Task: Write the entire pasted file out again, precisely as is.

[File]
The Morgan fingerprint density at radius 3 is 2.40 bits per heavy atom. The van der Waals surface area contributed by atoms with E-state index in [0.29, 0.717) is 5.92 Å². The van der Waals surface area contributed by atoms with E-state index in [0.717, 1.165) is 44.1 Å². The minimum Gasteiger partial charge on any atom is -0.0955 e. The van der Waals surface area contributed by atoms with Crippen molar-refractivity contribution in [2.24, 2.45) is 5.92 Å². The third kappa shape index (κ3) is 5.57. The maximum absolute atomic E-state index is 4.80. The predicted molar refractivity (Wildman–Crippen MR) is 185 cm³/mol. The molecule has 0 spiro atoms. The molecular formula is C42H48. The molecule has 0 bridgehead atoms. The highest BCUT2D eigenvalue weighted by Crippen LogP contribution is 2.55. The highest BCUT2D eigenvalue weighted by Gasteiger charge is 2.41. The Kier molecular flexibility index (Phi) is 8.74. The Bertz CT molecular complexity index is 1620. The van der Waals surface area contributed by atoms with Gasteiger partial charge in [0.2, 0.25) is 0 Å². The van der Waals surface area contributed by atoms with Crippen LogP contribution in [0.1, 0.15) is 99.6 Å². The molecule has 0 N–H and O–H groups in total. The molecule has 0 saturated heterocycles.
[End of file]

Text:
The Morgan fingerprint density at radius 3 is 2.40 bits per heavy atom. The van der Waals surface area contributed by atoms with E-state index in [0.29, 0.717) is 5.92 Å². The van der Waals surface area contributed by atoms with E-state index in [0.717, 1.165) is 44.1 Å². The minimum Gasteiger partial charge on any atom is -0.0955 e. The van der Waals surface area contributed by atoms with Crippen molar-refractivity contribution in [2.24, 2.45) is 5.92 Å². The third kappa shape index (κ3) is 5.57. The maximum absolute atomic E-state index is 4.80. The predicted molar refractivity (Wildman–Crippen MR) is 185 cm³/mol. The molecule has 0 spiro atoms. The molecular formula is C42H48. The molecule has 0 bridgehead atoms. The highest BCUT2D eigenvalue weighted by Crippen LogP contribution is 2.55. The highest BCUT2D eigenvalue weighted by Gasteiger charge is 2.41. The Kier molecular flexibility index (Phi) is 8.74. The Bertz CT molecular complexity index is 1620. The van der Waals surface area contributed by atoms with Gasteiger partial charge in [0.2, 0.25) is 0 Å². The van der Waals surface area contributed by atoms with Crippen LogP contribution in [0.1, 0.15) is 99.6 Å². The molecule has 0 N–H and O–H groups in total. The molecule has 0 saturated heterocycles.